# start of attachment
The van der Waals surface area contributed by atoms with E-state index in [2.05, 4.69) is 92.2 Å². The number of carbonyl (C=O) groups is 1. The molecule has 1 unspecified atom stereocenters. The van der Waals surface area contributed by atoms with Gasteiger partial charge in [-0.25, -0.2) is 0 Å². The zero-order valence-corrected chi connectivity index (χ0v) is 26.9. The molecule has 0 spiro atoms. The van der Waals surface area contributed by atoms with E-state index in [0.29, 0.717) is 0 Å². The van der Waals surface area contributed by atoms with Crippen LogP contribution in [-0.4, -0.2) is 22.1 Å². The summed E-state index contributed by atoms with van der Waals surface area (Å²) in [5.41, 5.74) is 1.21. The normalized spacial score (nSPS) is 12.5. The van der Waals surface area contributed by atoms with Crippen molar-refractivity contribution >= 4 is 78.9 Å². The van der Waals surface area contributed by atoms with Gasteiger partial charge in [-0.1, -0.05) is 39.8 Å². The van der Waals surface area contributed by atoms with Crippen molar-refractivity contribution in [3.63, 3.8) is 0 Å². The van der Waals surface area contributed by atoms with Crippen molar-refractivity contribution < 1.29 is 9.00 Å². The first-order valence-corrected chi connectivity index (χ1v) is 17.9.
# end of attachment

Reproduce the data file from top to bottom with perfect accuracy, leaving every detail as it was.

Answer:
The van der Waals surface area contributed by atoms with E-state index in [2.05, 4.69) is 92.2 Å². The number of carbonyl (C=O) groups is 1. The molecule has 1 unspecified atom stereocenters. The van der Waals surface area contributed by atoms with Gasteiger partial charge in [-0.25, -0.2) is 0 Å². The zero-order valence-corrected chi connectivity index (χ0v) is 26.9. The molecule has 0 spiro atoms. The van der Waals surface area contributed by atoms with E-state index in [0.29, 0.717) is 0 Å². The van der Waals surface area contributed by atoms with Crippen LogP contribution in [-0.4, -0.2) is 22.1 Å². The summed E-state index contributed by atoms with van der Waals surface area (Å²) in [5.41, 5.74) is 1.21. The normalized spacial score (nSPS) is 12.5. The van der Waals surface area contributed by atoms with Crippen molar-refractivity contribution >= 4 is 78.9 Å². The van der Waals surface area contributed by atoms with Gasteiger partial charge in [-0.1, -0.05) is 39.8 Å². The van der Waals surface area contributed by atoms with Crippen molar-refractivity contribution in [3.63, 3.8) is 0 Å². The van der Waals surface area contributed by atoms with Crippen molar-refractivity contribution < 1.29 is 9.00 Å². The first-order valence-corrected chi connectivity index (χ1v) is 17.9.